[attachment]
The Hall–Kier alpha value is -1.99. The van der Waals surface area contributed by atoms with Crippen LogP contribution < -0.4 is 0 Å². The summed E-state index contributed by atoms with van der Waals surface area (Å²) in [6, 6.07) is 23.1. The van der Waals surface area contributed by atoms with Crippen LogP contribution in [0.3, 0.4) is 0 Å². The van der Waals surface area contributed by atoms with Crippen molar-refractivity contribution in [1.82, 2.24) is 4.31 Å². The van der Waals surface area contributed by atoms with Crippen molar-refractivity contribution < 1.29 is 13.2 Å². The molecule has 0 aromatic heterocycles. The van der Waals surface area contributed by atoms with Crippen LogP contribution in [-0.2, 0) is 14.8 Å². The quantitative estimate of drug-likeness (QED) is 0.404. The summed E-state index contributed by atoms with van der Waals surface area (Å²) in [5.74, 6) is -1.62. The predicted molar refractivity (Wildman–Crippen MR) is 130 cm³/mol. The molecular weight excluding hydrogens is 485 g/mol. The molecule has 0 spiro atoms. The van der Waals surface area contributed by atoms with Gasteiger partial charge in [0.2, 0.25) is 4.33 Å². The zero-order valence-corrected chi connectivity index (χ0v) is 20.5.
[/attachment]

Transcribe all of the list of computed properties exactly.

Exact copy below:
The Hall–Kier alpha value is -1.99. The van der Waals surface area contributed by atoms with Crippen LogP contribution < -0.4 is 0 Å². The summed E-state index contributed by atoms with van der Waals surface area (Å²) in [6, 6.07) is 23.1. The van der Waals surface area contributed by atoms with Crippen LogP contribution in [0.3, 0.4) is 0 Å². The van der Waals surface area contributed by atoms with Crippen molar-refractivity contribution in [1.82, 2.24) is 4.31 Å². The van der Waals surface area contributed by atoms with Crippen molar-refractivity contribution < 1.29 is 13.2 Å². The molecule has 0 aromatic heterocycles. The van der Waals surface area contributed by atoms with Crippen LogP contribution in [-0.2, 0) is 14.8 Å². The quantitative estimate of drug-likeness (QED) is 0.404. The summed E-state index contributed by atoms with van der Waals surface area (Å²) in [5.74, 6) is -1.62. The predicted molar refractivity (Wildman–Crippen MR) is 130 cm³/mol. The molecular weight excluding hydrogens is 485 g/mol. The molecule has 0 spiro atoms. The van der Waals surface area contributed by atoms with Gasteiger partial charge in [0.2, 0.25) is 4.33 Å². The zero-order valence-corrected chi connectivity index (χ0v) is 20.5.